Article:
Tomorrow, Brené Brown—research professor, NY times bestselling author, and celebrity in her own right—will be 25 years sober.
When Brown was in graduate school, one of her last assignments was to develop a genogram, a visual map of your family history. After speaking with her mom for the project, she realized that a lot of what she’d built up as “folkloric struggles” were really trauma, addiction and mental health issues.
Two weeks later she graduated from school, and the next day went to her first AA meeting. She hasn’t used alcohol or drugs since. At first, Brown struggled to feel like she belonged in AA or had enough of a problem to be there. “Not many people ride into those meetings on a scary genogram,” she said. But her sponsor referred to her as having a “pupu platter of addictions.”
Brown realized that she was using anything—alcohol, drugs, food—to get out of having to be vulnerable. She’s written about feeling at points in her sobriety like she was a turtle living without a protective shell. When asked about how she became so successful, she realized everything came back to sobriety—and the courage it’s given her to do away with all protective barriers she’d built.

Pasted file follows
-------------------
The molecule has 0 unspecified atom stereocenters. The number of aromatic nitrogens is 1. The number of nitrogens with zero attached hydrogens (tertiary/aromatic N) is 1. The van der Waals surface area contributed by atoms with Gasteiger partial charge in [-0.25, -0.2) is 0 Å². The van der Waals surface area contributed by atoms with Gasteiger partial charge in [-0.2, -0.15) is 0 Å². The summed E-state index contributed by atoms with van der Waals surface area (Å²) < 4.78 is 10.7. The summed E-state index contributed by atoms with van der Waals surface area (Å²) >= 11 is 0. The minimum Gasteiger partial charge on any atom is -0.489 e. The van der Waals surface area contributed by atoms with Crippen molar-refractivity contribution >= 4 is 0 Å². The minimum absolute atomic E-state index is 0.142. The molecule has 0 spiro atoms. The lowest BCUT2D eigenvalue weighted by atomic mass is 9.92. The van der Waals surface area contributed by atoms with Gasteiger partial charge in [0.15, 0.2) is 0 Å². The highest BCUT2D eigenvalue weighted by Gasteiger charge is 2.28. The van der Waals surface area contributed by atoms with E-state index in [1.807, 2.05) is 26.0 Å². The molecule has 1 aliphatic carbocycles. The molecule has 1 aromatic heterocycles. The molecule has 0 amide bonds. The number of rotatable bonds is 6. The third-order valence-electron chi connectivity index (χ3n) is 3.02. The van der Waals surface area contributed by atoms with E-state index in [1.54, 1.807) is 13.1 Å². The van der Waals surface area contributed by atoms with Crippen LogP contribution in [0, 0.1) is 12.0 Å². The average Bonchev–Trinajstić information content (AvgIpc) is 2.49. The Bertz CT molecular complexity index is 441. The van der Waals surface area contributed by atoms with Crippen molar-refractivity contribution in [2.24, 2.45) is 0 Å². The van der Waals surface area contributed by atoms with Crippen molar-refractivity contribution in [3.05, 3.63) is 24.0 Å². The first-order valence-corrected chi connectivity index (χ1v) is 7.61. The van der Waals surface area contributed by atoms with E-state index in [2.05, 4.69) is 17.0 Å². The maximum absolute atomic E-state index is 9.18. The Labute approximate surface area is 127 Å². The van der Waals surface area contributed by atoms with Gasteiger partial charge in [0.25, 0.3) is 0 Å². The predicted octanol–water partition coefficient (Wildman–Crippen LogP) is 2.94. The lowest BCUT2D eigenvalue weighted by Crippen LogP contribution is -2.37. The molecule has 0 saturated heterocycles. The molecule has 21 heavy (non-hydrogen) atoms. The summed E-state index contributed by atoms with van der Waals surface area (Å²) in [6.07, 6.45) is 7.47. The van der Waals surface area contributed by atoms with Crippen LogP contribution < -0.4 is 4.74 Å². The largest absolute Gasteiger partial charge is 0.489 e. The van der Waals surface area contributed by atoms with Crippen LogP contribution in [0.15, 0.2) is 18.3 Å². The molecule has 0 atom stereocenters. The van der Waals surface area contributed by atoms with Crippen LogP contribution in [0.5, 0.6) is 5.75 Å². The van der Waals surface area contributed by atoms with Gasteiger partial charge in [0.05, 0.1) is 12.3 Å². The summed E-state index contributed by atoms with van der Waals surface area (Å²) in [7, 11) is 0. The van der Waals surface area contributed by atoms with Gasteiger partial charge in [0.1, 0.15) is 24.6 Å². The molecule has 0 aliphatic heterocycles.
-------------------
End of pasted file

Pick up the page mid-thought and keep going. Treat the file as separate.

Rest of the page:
“I’m not sure Steve [Brown’s husband] and I would have made it long enough to have Ellen and Charlie had I not been sober and trying to live an authentic, honest life rather than trying to outrun, outsmart, and numb vulnerability,” she said.
Brown has spent decades studying some of the ideas she’s grappled with in her own life and recovery—vulnerability, courage, shame, empathy. Her TED talk “The Power of Vulnerability” is in the top five most popular talks.
Brown sees society’s drinking culture as a “great cover for pain.” Through both her work and her own experience, she’s learned the irony of this method; not facing pain amplifies it, but learning to sit with it can bring so much joy into your life. As Brown put it, “I can’t separate anything powerful or good in my life from sobriety.”
If you are struggling with a substance use or mental health disorder, there is hope. Amatus Recovery Centers offers high-quality treatment for addiction and mental health disorders in facilities across the country. Our staff—many of whom are in recovery themselves—will help you learn to face the world sober and build joy in long-term recovery. To learn more, call an admissions specialist at 410-593-0005.